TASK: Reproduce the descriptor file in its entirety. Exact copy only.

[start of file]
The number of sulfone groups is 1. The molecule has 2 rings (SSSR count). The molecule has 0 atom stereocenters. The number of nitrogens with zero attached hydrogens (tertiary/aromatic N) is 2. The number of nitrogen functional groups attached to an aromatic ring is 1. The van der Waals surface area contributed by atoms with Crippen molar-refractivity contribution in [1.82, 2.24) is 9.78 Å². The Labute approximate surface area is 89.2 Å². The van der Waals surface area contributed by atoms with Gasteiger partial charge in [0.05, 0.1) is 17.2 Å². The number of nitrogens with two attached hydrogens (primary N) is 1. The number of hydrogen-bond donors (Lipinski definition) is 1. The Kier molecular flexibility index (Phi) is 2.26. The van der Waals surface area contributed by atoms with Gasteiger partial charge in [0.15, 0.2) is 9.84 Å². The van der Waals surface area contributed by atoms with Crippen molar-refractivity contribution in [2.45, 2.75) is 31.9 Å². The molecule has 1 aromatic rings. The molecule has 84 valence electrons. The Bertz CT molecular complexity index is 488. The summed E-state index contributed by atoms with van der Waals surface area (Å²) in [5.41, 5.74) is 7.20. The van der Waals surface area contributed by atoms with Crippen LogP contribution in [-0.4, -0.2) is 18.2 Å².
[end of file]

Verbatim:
The number of sulfone groups is 1. The molecule has 2 rings (SSSR count). The molecule has 0 atom stereocenters. The number of nitrogens with zero attached hydrogens (tertiary/aromatic N) is 2. The number of nitrogen functional groups attached to an aromatic ring is 1. The van der Waals surface area contributed by atoms with Crippen molar-refractivity contribution in [1.82, 2.24) is 9.78 Å². The Labute approximate surface area is 89.2 Å². The van der Waals surface area contributed by atoms with Gasteiger partial charge in [0.05, 0.1) is 17.2 Å². The number of nitrogens with two attached hydrogens (primary N) is 1. The number of hydrogen-bond donors (Lipinski definition) is 1. The Kier molecular flexibility index (Phi) is 2.26. The van der Waals surface area contributed by atoms with Gasteiger partial charge in [0.15, 0.2) is 9.84 Å². The van der Waals surface area contributed by atoms with Crippen molar-refractivity contribution in [2.45, 2.75) is 31.9 Å². The molecule has 1 aromatic rings. The molecule has 84 valence electrons. The Bertz CT molecular complexity index is 488. The summed E-state index contributed by atoms with van der Waals surface area (Å²) in [5.41, 5.74) is 7.20. The van der Waals surface area contributed by atoms with Crippen LogP contribution in [-0.4, -0.2) is 18.2 Å².